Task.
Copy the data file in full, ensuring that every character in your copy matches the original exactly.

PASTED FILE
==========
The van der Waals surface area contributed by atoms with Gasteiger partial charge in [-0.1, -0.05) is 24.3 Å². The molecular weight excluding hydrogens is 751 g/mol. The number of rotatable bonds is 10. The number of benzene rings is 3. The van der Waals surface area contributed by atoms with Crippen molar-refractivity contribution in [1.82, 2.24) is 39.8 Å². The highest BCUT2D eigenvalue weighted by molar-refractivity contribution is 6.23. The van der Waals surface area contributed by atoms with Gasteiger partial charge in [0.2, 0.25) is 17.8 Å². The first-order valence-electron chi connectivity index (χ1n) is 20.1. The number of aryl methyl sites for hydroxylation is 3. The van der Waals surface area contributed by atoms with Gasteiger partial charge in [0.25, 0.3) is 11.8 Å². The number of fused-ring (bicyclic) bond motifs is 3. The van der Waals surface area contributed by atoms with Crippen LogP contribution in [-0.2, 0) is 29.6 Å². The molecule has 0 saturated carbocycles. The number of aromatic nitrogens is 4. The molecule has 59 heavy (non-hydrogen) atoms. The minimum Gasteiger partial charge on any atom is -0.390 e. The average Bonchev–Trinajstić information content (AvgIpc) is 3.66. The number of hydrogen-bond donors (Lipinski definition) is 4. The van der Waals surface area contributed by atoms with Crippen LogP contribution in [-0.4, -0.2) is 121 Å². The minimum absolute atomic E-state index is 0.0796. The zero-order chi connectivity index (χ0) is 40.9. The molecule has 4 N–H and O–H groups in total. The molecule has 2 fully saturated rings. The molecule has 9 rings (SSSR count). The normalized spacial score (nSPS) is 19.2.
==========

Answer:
The van der Waals surface area contributed by atoms with Gasteiger partial charge in [-0.1, -0.05) is 24.3 Å². The molecular weight excluding hydrogens is 751 g/mol. The number of rotatable bonds is 10. The number of benzene rings is 3. The van der Waals surface area contributed by atoms with Crippen molar-refractivity contribution in [1.82, 2.24) is 39.8 Å². The highest BCUT2D eigenvalue weighted by molar-refractivity contribution is 6.23. The van der Waals surface area contributed by atoms with Gasteiger partial charge in [0.2, 0.25) is 17.8 Å². The first-order valence-electron chi connectivity index (χ1n) is 20.1. The number of aryl methyl sites for hydroxylation is 3. The van der Waals surface area contributed by atoms with Gasteiger partial charge in [0.25, 0.3) is 11.8 Å². The number of fused-ring (bicyclic) bond motifs is 3. The van der Waals surface area contributed by atoms with Crippen LogP contribution in [-0.2, 0) is 29.6 Å². The molecule has 0 saturated carbocycles. The number of aromatic nitrogens is 4. The molecule has 59 heavy (non-hydrogen) atoms. The minimum Gasteiger partial charge on any atom is -0.390 e. The average Bonchev–Trinajstić information content (AvgIpc) is 3.66. The number of hydrogen-bond donors (Lipinski definition) is 4. The van der Waals surface area contributed by atoms with Crippen LogP contribution in [-0.4, -0.2) is 121 Å². The minimum absolute atomic E-state index is 0.0796. The zero-order chi connectivity index (χ0) is 40.9. The molecule has 4 N–H and O–H groups in total. The molecule has 2 fully saturated rings. The molecule has 9 rings (SSSR count). The normalized spacial score (nSPS) is 19.2.